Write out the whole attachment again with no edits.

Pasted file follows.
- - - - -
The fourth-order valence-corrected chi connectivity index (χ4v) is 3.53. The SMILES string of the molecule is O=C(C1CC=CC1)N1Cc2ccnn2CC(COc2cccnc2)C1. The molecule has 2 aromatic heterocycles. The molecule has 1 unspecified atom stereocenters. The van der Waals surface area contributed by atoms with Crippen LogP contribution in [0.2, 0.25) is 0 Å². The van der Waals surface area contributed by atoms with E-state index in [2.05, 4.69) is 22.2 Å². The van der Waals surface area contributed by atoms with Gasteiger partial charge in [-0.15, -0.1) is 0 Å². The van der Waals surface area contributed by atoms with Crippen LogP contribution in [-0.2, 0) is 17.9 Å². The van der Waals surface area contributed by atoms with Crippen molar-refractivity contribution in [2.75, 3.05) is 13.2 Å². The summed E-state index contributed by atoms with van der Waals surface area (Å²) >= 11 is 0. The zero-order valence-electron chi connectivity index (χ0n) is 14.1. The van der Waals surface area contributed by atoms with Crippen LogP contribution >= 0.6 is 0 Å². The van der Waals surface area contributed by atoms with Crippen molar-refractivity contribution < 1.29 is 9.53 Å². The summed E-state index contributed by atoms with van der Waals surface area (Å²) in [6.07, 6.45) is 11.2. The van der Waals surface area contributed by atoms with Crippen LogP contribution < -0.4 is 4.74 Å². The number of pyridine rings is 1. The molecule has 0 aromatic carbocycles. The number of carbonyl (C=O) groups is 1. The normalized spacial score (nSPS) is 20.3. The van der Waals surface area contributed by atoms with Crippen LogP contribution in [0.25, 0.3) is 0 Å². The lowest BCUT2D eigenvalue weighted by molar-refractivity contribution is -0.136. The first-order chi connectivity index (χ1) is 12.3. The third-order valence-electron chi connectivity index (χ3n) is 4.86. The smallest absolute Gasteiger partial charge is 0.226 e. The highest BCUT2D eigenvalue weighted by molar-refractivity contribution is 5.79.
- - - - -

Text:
The fourth-order valence-corrected chi connectivity index (χ4v) is 3.53. The SMILES string of the molecule is O=C(C1CC=CC1)N1Cc2ccnn2CC(COc2cccnc2)C1. The molecule has 2 aromatic heterocycles. The molecule has 1 unspecified atom stereocenters. The van der Waals surface area contributed by atoms with Crippen LogP contribution in [0.2, 0.25) is 0 Å². The van der Waals surface area contributed by atoms with E-state index in [2.05, 4.69) is 22.2 Å². The van der Waals surface area contributed by atoms with Gasteiger partial charge in [-0.15, -0.1) is 0 Å². The van der Waals surface area contributed by atoms with Crippen LogP contribution in [-0.2, 0) is 17.9 Å². The van der Waals surface area contributed by atoms with Crippen molar-refractivity contribution in [2.75, 3.05) is 13.2 Å². The summed E-state index contributed by atoms with van der Waals surface area (Å²) >= 11 is 0. The zero-order valence-electron chi connectivity index (χ0n) is 14.1. The van der Waals surface area contributed by atoms with Crippen LogP contribution >= 0.6 is 0 Å². The van der Waals surface area contributed by atoms with Crippen molar-refractivity contribution < 1.29 is 9.53 Å². The summed E-state index contributed by atoms with van der Waals surface area (Å²) in [6.07, 6.45) is 11.2. The van der Waals surface area contributed by atoms with Crippen LogP contribution < -0.4 is 4.74 Å². The number of pyridine rings is 1. The molecule has 0 aromatic carbocycles. The number of carbonyl (C=O) groups is 1. The normalized spacial score (nSPS) is 20.3. The van der Waals surface area contributed by atoms with Crippen LogP contribution in [0.25, 0.3) is 0 Å². The lowest BCUT2D eigenvalue weighted by molar-refractivity contribution is -0.136. The first-order chi connectivity index (χ1) is 12.3. The third-order valence-electron chi connectivity index (χ3n) is 4.86. The smallest absolute Gasteiger partial charge is 0.226 e. The highest BCUT2D eigenvalue weighted by molar-refractivity contribution is 5.79.